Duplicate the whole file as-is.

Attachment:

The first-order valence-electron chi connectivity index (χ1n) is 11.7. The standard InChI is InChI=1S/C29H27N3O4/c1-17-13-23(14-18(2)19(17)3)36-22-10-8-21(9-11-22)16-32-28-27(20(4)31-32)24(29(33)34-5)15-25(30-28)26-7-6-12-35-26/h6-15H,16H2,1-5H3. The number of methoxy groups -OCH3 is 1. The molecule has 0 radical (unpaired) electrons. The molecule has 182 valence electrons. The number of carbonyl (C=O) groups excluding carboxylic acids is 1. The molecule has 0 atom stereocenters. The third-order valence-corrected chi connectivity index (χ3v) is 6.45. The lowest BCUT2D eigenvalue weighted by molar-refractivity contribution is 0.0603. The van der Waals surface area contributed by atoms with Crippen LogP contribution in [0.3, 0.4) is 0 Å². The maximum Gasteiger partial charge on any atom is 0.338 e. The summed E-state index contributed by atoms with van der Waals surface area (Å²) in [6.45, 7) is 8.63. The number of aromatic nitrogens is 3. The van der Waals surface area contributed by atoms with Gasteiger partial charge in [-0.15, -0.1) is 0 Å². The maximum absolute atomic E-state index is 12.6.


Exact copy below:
The first-order valence-electron chi connectivity index (χ1n) is 11.7. The standard InChI is InChI=1S/C29H27N3O4/c1-17-13-23(14-18(2)19(17)3)36-22-10-8-21(9-11-22)16-32-28-27(20(4)31-32)24(29(33)34-5)15-25(30-28)26-7-6-12-35-26/h6-15H,16H2,1-5H3. The number of methoxy groups -OCH3 is 1. The molecule has 0 radical (unpaired) electrons. The molecule has 182 valence electrons. The number of carbonyl (C=O) groups excluding carboxylic acids is 1. The molecule has 0 atom stereocenters. The third-order valence-corrected chi connectivity index (χ3v) is 6.45. The lowest BCUT2D eigenvalue weighted by molar-refractivity contribution is 0.0603. The van der Waals surface area contributed by atoms with Crippen LogP contribution in [0.3, 0.4) is 0 Å². The maximum Gasteiger partial charge on any atom is 0.338 e. The summed E-state index contributed by atoms with van der Waals surface area (Å²) in [6.45, 7) is 8.63. The number of aromatic nitrogens is 3. The van der Waals surface area contributed by atoms with Gasteiger partial charge in [-0.15, -0.1) is 0 Å². The maximum absolute atomic E-state index is 12.6.